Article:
Our observation illustrates the case of a 34-year-old patient complaining of a persistent gravidahypertension, resistant to a triple therapy and having visceral impact made of hypertensiveretinopathystageIV andanelectricleft ventricularhypertrophy.Anon-metastaticpheochromocytoma included in the context of type 1 neurofibromatosis associated with a NS isaccounting for this case.** Pheochromocytoma is a rare neuroendocrine tumor arising from chromaffin cells of the adrenalmedulla and characterized by a hypersecretion of catecholamines. The incidence is approximately 2-8 per 1 million adults-years. The higher frequency is noticed during the fourth decade .In general, Pheochromocytomamay be a sporadic tumor or a part of ageneticsyndrome.Hereditary forms are about 30-40% of the cases with a prevalence of 1 case per 500,000 adults .Up to now, the genetics of pheochromocytoma have been divided into 3 main groups:Multipleendocrine neoplasia type II, Von Hippel-Lindau disease, and Neurofibromatosis type 1 wherepheochromocytoma is not firstly seen .
Currently, family history is the most important predictor factor of the existence of a germlinemutation in individuals with pheochromocytoma, about 90% of whom have a family history with anidentifiable mutation. However, the absence of a family history should not preclude the indication ofa genetic assessment.Our patient, young, without family history, has a pheochromocytoma associated with a specialmorphotype and skin lesions which lead to the suspicion of a NF1 associated with a NS.The diagnosis of a hereditary pheochromocytoma syndrome should be suspected in any individualwith a diagnosis of pheochromocytoma. In clinical practice, patients with pheochromocytoma canshow particularities leading to think about a hereditary form. Such particularities include a positivefamily history (based on the family pedigree or on the identification of a pheochromocytomasusceptibility gene mutation in a relative), syndromic features, and multifocal, bilateral, Recurrent,metastatic disease, Extra-adrenal, or early onset (age <45 years). (The most known familialautosomal dominant diseases which can be clinically suspected are: Neurofibromatosis type 1 (NF1),multiple endocrine neoplasia type 2 (MEN2), von Hippel-Lindau(VHL) syndrome, and renal cellcarcinoma with SDHB mutation [6,7].
According to the 1st publication by Neumann et al. genotyping of the principal implicated genes inpheochromocytoma (SDHB, SDHD, VHL, RET) has been performed in eight studies, each comprisingover 200 patients and including 3694 subjects with 1250 germinal mutations (33.8%). This increasedfrequency defends the indication of genetic testing in all cases of pheochromocytoma. The most164common mutations are for: SDHB (10.3%), SDHD (8.9%), VHL (7.3%), RET (6.3%), and NF1 (3.3%).**NF1, also known as Von Recklinghausen’s disease, is the most common type of neurofibromatosisaccounting for about 90% of all the cases. It is a frequent human genetic disease, with a prevalenceranging from 1/3000 to 1/4000 births. It is inherited as an autosomal dominant trait with a completepenetrance and a variable phenotypic expression .It affects many systems under the name of neurocutaneous syndrome. These are: The neurological,the cardiovascular, the gastrointestinal, the endocrine, and the orthopedic systems. The NF1 resultsfrom a point mutation or a deletion of the NF1 gene located on chromosome 17q11.2. The geneimplicated is a tumor suppressor gene via its product: Neurofibromin. About 50% of the cases arehereditary and 50% of them are de novo mutations [3,8,9].The clinical manifestations are diverse with the association of skin signs (« café au lait » spots in 95%of the cases, frecklings) and Lisch nodules in the iris and cutaneous and/or subcutaneousneurofibromas (40 - 60% of the cases) .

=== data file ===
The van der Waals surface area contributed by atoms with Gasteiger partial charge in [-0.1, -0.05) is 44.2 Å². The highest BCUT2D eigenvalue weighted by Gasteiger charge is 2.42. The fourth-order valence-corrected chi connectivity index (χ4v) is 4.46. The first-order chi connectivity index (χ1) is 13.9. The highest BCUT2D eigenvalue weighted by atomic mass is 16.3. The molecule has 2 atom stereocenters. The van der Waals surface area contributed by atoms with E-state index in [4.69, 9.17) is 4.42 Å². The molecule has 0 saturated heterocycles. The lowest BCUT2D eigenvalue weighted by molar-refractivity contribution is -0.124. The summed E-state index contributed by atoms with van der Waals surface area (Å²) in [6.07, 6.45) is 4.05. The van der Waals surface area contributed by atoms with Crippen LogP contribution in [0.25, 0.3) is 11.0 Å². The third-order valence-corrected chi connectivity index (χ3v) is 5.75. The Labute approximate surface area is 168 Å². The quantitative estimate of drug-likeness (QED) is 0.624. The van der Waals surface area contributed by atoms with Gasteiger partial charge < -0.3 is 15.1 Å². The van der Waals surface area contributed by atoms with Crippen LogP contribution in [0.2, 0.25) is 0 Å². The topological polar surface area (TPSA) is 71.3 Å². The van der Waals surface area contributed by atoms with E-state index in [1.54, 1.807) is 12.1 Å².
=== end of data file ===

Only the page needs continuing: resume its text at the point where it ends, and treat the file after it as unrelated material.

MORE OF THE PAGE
NF1 has a weak genotype-phenotype correlation and a high inter and intra-familial phenotypicvariability .The diagnosis of NF1 is based on clinical findings with reference to criteria developed by “the UnitedStates National Institutes of Health (NIH)” which were published in 1987 and have remained valid. Apatient must meet at least 2 of the following criteria to make the diagnosis of NF1(Table 1)[2,3].The diagnosis of patients with neurofibromatosis is based on clinical findings and genetic tests aregenerally unnecessary [3,5,11].The diagnosis of NF1 is frequently delayed and can be made when meeting other signs. This appliesto the case of our patient who fulfilled 5 of the 7 diagnostic criteria for NF1 ( six café-au-lait spots, sixdermal neurofibromas, axillary and inguinal frecklings, Lisch nodules, and a suspected first-degreerelative who is her child).Therefore the diagnosis was only suspected after the confirmation ofpheochromocytoma despite the pre-existing skin lesions. Thus, the diagnosis currently seems almostobvious.The association between neurofibromatosis and pheochromocytoma was first reported by Suzuki etal. in 1910. In fact, pheochromocytoma rarely occurs during NF1 with a frequency of 0.1% to 5.7%.Such incidence seems to be higher compared to the general population. The incidence increases upto 20% in hypertensive patients .
The middle age of onset is around the fourth decade, but it can be in childhood. These tumorsprogress the same way as sporadic pheochromocytomas .Most pheochromocytomas during NF1 mainly produce normetanephrine and are most oftenmanifested by hypertension and noradrenergic signs. However, 22% of them remain asymptomatic200[3,5].Although rare, NF1 can be responsible for an uncontrolled hypertension with large variations as it isthe case of our patient. Morbidity will be significant with a high risk of mortality if the diagnosis isdelayed or missed .This can be due to a catecholamine release by pheochromocytoma which isresponsible for the variability and the severity of hypertension as well as the myocardial infarctionand the cardiac arrhythmias [2,3]. The diagnosis of pheochromocytoma is missed in almost 20% of the cases of NF 1 when the patient isasymptomatic. However, in case that it is associated with hypertension, the diagnosis is made in 20to 56% of the patients. The following table regroups all the publications concerning this topic andhighlights the low incidence of pheochromocytomas among the confirmed cases of NF1 (Table 2)210[2,3].Although NF1 is among the well-described genetic syndromes,including pheochromocytoma, thereare no recommendations on screening for pheochromocytomas (or paragangliomas) in knownpatients having NF1 [2,5,12].